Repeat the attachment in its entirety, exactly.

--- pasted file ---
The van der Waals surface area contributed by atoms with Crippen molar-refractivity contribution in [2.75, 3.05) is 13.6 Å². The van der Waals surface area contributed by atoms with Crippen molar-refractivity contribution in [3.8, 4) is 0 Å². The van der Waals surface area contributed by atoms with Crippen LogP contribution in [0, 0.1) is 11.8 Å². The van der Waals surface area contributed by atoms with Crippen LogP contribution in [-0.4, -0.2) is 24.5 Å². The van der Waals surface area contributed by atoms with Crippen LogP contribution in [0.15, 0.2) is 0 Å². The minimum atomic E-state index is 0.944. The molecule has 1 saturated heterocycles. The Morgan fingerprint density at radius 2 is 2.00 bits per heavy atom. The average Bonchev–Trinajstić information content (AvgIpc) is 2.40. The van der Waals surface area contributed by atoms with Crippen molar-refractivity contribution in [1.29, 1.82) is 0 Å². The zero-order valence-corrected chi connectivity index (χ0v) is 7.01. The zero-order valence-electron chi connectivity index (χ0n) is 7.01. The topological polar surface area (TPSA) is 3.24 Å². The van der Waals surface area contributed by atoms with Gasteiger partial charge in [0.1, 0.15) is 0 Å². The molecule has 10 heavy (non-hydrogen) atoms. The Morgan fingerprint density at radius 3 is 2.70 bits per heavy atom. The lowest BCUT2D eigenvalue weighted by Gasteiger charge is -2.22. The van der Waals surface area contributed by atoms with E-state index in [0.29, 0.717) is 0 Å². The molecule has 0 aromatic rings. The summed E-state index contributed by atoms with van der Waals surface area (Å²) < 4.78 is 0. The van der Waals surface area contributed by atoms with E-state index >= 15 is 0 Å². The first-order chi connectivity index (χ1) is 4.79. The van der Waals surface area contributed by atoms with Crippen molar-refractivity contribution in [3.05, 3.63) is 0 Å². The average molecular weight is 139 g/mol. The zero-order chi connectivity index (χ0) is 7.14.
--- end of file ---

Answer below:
The van der Waals surface area contributed by atoms with Crippen molar-refractivity contribution in [2.75, 3.05) is 13.6 Å². The van der Waals surface area contributed by atoms with Crippen molar-refractivity contribution in [3.8, 4) is 0 Å². The van der Waals surface area contributed by atoms with Crippen LogP contribution in [0, 0.1) is 11.8 Å². The van der Waals surface area contributed by atoms with Crippen LogP contribution in [-0.4, -0.2) is 24.5 Å². The van der Waals surface area contributed by atoms with Crippen LogP contribution in [0.15, 0.2) is 0 Å². The minimum atomic E-state index is 0.944. The molecule has 1 saturated heterocycles. The Morgan fingerprint density at radius 2 is 2.00 bits per heavy atom. The average Bonchev–Trinajstić information content (AvgIpc) is 2.40. The van der Waals surface area contributed by atoms with Crippen molar-refractivity contribution in [1.29, 1.82) is 0 Å². The zero-order valence-corrected chi connectivity index (χ0v) is 7.01. The zero-order valence-electron chi connectivity index (χ0n) is 7.01. The topological polar surface area (TPSA) is 3.24 Å². The van der Waals surface area contributed by atoms with Gasteiger partial charge in [0.1, 0.15) is 0 Å². The molecule has 10 heavy (non-hydrogen) atoms. The Morgan fingerprint density at radius 3 is 2.70 bits per heavy atom. The lowest BCUT2D eigenvalue weighted by Gasteiger charge is -2.22. The van der Waals surface area contributed by atoms with E-state index in [0.29, 0.717) is 0 Å². The molecule has 0 aromatic rings. The summed E-state index contributed by atoms with van der Waals surface area (Å²) < 4.78 is 0. The van der Waals surface area contributed by atoms with E-state index >= 15 is 0 Å². The first-order chi connectivity index (χ1) is 4.79. The van der Waals surface area contributed by atoms with Crippen molar-refractivity contribution in [3.05, 3.63) is 0 Å². The average molecular weight is 139 g/mol. The zero-order chi connectivity index (χ0) is 7.14.